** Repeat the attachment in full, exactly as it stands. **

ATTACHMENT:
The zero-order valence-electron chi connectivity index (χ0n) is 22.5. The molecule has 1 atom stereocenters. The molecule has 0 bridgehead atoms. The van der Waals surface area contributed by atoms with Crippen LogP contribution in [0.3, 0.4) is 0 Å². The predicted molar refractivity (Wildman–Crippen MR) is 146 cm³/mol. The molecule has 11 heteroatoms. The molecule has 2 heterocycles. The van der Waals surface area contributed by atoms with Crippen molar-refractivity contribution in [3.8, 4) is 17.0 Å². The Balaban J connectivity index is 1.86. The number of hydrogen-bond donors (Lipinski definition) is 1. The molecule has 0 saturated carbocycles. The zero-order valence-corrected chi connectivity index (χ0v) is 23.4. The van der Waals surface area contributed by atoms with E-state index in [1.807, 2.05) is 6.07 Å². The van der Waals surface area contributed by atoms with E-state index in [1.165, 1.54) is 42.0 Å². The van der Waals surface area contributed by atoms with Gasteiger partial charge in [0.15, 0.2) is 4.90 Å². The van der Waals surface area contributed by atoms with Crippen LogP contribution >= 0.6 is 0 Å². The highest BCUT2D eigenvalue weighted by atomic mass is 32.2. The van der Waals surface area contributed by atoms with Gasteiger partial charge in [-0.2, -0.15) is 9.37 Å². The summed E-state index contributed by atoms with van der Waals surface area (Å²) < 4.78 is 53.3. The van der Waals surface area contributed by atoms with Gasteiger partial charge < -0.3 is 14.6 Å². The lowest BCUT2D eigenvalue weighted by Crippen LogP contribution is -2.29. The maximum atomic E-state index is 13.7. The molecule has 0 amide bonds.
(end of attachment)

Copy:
The zero-order valence-electron chi connectivity index (χ0n) is 22.5. The molecule has 1 atom stereocenters. The molecule has 0 bridgehead atoms. The van der Waals surface area contributed by atoms with Crippen LogP contribution in [0.3, 0.4) is 0 Å². The predicted molar refractivity (Wildman–Crippen MR) is 146 cm³/mol. The molecule has 11 heteroatoms. The molecule has 2 heterocycles. The van der Waals surface area contributed by atoms with Crippen molar-refractivity contribution in [3.8, 4) is 17.0 Å². The Balaban J connectivity index is 1.86. The number of hydrogen-bond donors (Lipinski definition) is 1. The molecule has 0 saturated carbocycles. The zero-order valence-corrected chi connectivity index (χ0v) is 23.4. The van der Waals surface area contributed by atoms with E-state index in [1.807, 2.05) is 6.07 Å². The van der Waals surface area contributed by atoms with E-state index in [1.165, 1.54) is 42.0 Å². The van der Waals surface area contributed by atoms with Gasteiger partial charge in [0.15, 0.2) is 4.90 Å². The van der Waals surface area contributed by atoms with Crippen LogP contribution >= 0.6 is 0 Å². The highest BCUT2D eigenvalue weighted by atomic mass is 32.2. The van der Waals surface area contributed by atoms with Gasteiger partial charge in [-0.2, -0.15) is 9.37 Å². The summed E-state index contributed by atoms with van der Waals surface area (Å²) < 4.78 is 53.3. The van der Waals surface area contributed by atoms with Gasteiger partial charge < -0.3 is 14.6 Å². The lowest BCUT2D eigenvalue weighted by Crippen LogP contribution is -2.29. The maximum atomic E-state index is 13.7. The molecule has 0 amide bonds.